I don’t tend to watch Amerime (American anime) because for the most part, it doesn’t catch my interest. I’m much more interested in and am more likely to watch anime from Japan. But with the increasing hype for the movie The Last Airbender (they had to drop the ‘Avatar’ from the title because of James Cameron) and after perusing through the art of Elena Barbarich (she also does a webcomic called “Sister Claire”, which is where I was exposed to the art), I wanted in on the jokes. This is also how I wound up watching Full Metal Panic! because Fred Gallagher of “Megatokyo” did an FMP! spoof between chapters of his webcomic. In the case of Avatar (hence referred to as ATLA), I was pleasantly surprised at just how good it was. Yes, it is a cartoon not aimed at the 18-24 demographic, but there were elements in the story and the character development that intrigued me enough to keep watching it.
Aang, a 12-year-old Airbender, learns he is the new Avatar, the only person capable of mastering all four of the elements and maintaining peace. Afraid of the responsibility of the position of Avatar and separating from his mentor, Aang flees on his air bison, Appa, and find themselves in a fierce storm. Aang uses his protective Avatar state to freeze himself and Appa in an iceberg. Shortly after Aang disappears, the Fire Lord begins a campaign for world domination, starting with the genocide of the Air Nomads. A century later, Katara and her brother Sokka release Aang and Appa from the iceberg and begin a journey to many lands so that Aang can master the elements and defeat the current Fire Lord in order to end the war. Over the course of his journey, he is pursued by the outcast son of the Fire Lord, Prince Zuko, who has been charged with finding and capturing the Avatar in order to restore his honor.
Grade: A-. I had to fight the urge to make Captain Planet jokes during the first few episodes, but after I got over this (mostly), I enjoyed the ride. The characters are likable, don’t necessarily remain static throughout the series, and have each gone through a personal transformation by the time we reach the end of the third season. There were a few places where I didn’t think the writers would be able to write their way out of a corner, but the plot offered a reasonable ‘out’ in each instance that was neither over-the-top nor was there plot devices introduced that were not explained…mostly.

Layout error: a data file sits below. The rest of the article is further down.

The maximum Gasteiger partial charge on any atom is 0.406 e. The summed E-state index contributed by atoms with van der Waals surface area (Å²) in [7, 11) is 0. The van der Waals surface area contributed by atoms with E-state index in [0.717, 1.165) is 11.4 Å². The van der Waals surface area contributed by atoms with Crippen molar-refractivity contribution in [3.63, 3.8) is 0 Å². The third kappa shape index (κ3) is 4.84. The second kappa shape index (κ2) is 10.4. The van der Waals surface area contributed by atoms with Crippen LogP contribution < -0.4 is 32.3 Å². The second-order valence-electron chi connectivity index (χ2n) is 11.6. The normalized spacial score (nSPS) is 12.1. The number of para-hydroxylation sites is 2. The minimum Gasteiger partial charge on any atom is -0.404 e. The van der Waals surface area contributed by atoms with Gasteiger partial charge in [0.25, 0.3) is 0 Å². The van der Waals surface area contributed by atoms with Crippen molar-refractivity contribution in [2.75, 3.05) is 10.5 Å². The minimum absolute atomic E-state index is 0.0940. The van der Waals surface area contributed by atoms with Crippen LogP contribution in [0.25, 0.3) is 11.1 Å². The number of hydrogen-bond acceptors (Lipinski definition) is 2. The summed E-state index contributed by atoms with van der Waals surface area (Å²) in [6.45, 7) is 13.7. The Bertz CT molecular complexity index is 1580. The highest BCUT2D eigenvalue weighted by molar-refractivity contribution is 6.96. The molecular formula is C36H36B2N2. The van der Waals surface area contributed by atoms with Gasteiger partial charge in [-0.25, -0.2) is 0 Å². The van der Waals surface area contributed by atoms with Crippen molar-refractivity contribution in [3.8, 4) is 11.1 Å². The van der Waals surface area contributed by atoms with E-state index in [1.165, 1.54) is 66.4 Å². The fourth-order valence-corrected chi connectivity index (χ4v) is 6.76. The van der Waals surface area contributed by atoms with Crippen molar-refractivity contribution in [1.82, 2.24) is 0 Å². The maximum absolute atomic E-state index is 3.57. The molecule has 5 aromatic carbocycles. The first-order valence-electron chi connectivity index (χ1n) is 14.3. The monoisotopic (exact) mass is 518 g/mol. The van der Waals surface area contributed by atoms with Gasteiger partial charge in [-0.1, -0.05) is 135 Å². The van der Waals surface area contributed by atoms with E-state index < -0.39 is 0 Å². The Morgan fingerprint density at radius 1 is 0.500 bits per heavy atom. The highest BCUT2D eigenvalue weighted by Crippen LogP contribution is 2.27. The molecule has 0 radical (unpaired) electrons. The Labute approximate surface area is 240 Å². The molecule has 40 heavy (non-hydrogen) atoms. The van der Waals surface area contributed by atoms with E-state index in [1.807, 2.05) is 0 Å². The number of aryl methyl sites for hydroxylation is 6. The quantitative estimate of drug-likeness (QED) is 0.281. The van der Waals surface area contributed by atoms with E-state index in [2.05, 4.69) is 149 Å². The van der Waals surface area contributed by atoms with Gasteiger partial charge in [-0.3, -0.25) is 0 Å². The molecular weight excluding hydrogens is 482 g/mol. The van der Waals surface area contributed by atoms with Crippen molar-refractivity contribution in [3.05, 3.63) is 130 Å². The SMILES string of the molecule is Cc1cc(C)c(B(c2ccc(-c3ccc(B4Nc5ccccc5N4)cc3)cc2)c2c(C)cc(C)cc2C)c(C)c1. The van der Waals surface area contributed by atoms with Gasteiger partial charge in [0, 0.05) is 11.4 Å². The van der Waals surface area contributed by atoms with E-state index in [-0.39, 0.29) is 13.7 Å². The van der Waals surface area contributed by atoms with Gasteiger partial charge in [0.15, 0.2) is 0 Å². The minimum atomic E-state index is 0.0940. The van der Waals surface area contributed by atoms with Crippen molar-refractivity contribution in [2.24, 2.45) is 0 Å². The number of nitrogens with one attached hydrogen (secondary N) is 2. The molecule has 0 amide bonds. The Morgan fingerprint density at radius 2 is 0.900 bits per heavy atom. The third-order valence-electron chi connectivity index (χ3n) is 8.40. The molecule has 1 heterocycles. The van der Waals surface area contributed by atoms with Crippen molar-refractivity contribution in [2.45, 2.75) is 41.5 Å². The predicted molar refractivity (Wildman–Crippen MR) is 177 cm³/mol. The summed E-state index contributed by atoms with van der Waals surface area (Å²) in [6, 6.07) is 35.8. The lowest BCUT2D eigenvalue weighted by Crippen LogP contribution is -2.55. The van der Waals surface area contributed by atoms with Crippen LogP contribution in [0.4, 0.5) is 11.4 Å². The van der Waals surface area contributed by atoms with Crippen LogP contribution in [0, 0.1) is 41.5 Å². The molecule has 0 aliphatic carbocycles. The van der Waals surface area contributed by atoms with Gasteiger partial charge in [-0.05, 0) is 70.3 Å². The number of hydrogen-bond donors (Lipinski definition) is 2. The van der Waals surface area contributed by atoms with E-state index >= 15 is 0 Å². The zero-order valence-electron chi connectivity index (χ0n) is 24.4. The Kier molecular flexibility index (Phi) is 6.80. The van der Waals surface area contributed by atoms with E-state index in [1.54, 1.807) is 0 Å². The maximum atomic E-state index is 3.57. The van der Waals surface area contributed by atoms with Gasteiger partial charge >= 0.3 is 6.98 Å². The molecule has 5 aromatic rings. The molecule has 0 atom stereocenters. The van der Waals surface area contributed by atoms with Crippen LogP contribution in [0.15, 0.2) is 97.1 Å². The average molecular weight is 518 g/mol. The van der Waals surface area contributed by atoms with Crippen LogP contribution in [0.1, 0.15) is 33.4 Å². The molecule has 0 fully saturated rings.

ATLA’s art is rather sweeping in scope, much akin to John Howe’s illustrations of The Lord of the Rings trilogy, which added a wonderful fantasy element to the story and gave life to the magical feats of the different Benders. I also enjoyed the fact that the animators gave each nation their own distinctive design in terms of buildings, clothing, color, and armor. Even each of the bending styles is based on a different combat method (i.e., Tai Chi)
Grade: B+. While the art does wonders to add to the story, I didn’t necessarily feel a particular attachment to it. It is definitely worth appreciating, especially in reference to much of the fan art that has spawned from the series. There is also an “Art Of” book that also warrants a browse.
Jeremy Zuckerman and Benjamin Wynn of The Track Team have created a unique sound for the series using a number of ethnic instruments, which helped to set the tone of the series and added to the plot. My only criticism is that I would have like to see a little more variety in the instrumentation, because after a while, all of the drumming and chanting seemed to blend together and lacked the ability to keep me excited about it.
Grade: C. The Track Team gets points for creativity, but drum circles are drum circles.
What I can say about ATLA is that what it lacks in originality, it makes up for in creativity. The different character quirks, animals, and worlds are well plotted and surprising, though not all viewers are going to be on the edge of their seats wondering what happens next. The creators, writers, and animators have found a way to revolutionize an almost worn-out genre by embracing its audience, even those not within the target demographic. There are elements of predictability that are evident in most any other series one will watch, but I still found myself pleasantly surprised by the different angles the story takes, the complexity of the characters, the way the series deals with the consequences of war, and the combination of romance interwoven with the action comedy that characterizes the series. You probably don’t have to watch the series before you see the movie, but the fact that it was fun, fresh, and definitely worth the week that I spent watching it.